Figure 2. Virtual CT cross-sections of the sample perpendicular to the fractures and parallel to the mixing direction, and 3D views of the entire sample’s diameter and of a subvolume of the sample at two angles, at 0.5, 14.6, 28.3, and 44.3 h. 2D sections are shown in a grey-scale where fractures are black, barite is white, and grey levels represent minerals in the shale matrix. 3D views show the fractures wider than 3.2 µm (green) and the precipitates. Precipitates are coloured based on the volume fraction of crystals within a voxel in the order of decreasing densities: magenta, purple, blue (linear gradient). Red arrows highlight points where precipitates are first observed (note that they appear in the larger fractures and few crystals are observed to grow beyond these points and within the same fracture. See Videos 1 and 2 for full time-lapse series.
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Figure 3. Virtual CT cross-sections parallel to the growth direction at 0.5, 28.3, and 44.3 h, crystal-free fractures are black, and barite is identified in progressively brighter pixels. To highlight the moving growth front the images at times 28.3 and 44.3 h were subtracted by the image at frame time 0.5 h, whereby hotter colours identify regions with a higher volume fraction of barite. Red arrow: Clogging point in the wide fracture; Green arrow: Clogging region at a fracture that blocks the growth direction; Blue arrow: Growth front in the nanoporous matrix.
Figure 3. Virtual CT cross-sections parallel to the growth direction at 0.5, 28.3, and 44.3 h, crystal-free fractures are black, and barite is identified in progressively brighter pixels. To highlight the moving growth front the images at times 28.3 and 44.3 h were subtracted by the image at frame time 0.5 h, whereby hotter colours identify regions with a higher volume fraction of barite. Red arrow: Clogging point in the wide fracture; Green arrow: Clogging region at a fracture that blocks the growth direction; Blue arrow: Growth front in the nanoporous matrix.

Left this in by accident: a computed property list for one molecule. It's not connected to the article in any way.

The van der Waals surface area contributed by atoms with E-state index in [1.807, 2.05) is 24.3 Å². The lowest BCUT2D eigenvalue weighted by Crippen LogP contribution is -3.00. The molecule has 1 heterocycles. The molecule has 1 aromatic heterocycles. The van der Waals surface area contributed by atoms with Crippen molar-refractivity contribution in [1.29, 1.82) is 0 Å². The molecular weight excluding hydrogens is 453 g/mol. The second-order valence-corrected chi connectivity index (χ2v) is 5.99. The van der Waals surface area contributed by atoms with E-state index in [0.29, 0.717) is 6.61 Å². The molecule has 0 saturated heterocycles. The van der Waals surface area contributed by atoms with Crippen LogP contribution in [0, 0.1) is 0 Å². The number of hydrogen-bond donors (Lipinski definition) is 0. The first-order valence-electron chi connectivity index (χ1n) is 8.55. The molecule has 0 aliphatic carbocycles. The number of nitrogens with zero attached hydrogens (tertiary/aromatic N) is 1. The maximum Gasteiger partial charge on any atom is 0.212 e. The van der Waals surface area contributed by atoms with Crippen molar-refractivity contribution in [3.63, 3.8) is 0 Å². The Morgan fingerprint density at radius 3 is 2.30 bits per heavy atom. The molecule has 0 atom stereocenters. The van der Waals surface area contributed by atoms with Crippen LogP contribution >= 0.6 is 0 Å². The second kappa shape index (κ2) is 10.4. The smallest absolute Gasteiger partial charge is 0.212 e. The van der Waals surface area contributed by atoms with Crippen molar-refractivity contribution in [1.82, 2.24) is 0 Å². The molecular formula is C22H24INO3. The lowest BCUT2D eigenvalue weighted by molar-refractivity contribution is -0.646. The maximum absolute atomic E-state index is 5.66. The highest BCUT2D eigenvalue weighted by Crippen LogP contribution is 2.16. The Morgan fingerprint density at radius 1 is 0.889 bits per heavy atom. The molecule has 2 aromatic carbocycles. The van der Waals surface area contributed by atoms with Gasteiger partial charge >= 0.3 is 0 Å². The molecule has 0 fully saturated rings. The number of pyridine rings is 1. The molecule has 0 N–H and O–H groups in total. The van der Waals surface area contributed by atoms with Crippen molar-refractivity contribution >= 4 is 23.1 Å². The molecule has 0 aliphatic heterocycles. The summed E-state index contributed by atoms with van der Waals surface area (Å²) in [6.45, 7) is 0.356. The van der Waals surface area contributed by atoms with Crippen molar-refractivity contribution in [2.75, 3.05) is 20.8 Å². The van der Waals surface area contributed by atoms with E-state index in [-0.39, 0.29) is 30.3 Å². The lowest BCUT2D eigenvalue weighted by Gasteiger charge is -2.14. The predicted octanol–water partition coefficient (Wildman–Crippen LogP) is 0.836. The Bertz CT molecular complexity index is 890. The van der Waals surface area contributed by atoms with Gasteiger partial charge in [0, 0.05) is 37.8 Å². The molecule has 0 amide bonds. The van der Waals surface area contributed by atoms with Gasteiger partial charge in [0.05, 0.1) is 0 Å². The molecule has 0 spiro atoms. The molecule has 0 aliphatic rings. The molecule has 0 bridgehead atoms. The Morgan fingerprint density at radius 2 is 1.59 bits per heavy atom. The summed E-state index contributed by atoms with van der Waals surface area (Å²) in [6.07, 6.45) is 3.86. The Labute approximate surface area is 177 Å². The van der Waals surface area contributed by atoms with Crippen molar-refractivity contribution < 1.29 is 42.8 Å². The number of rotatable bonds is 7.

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Figure 4. SEM images of barite crystals visible on the surface of two adjacent microfractures. The surface of fracture 1 (top) is superimposed on the surface of fracture 2 (bottom), which most likely propagates under a layer of shale matrix that separates the two fractures. EDS confirmed the chemical signature of barite (Figure S4). Note the difference between large and small protruding crystals (on fracture 1 only).
Figure 4. SEM images of barite crystals visible on the surface of two adjacent microfractures. The surface of fracture 1 (top) is superimposed on the surface of fracture 2 (bottom), which most likely propagates under a layer of shale matrix that separates the two fractures. EDS confirmed the chemical signature of barite (Figure S4). Note the difference between large and small protruding crystals (on fracture 1 only).
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Figure 5. Scheme of diffusion-induced mineral precipitation in nanoporous rocks (grey) containing micron (dark blue) and submicron (light blue) fractures. Zones with precipitates are shown in purple. Stages (A) to (E) exemplify the expected evolution of precipitates over time. Red circles and arrows highlight the predominant precipitation regions and directions at each stage, and the crosses highlight regions where precipitation is inhibited.
Figure 5. Scheme of diffusion-induced mineral precipitation in nanoporous rocks (grey) containing micron (dark blue) and submicron (light blue) fractures. Zones with precipitates are shown in purple. Stages (A) to (E) exemplify the expected evolution of precipitates over time. Red circles and arrows highlight the predominant precipitation regions and directions at each stage, and the crosses highlight regions where precipitation is inhibited.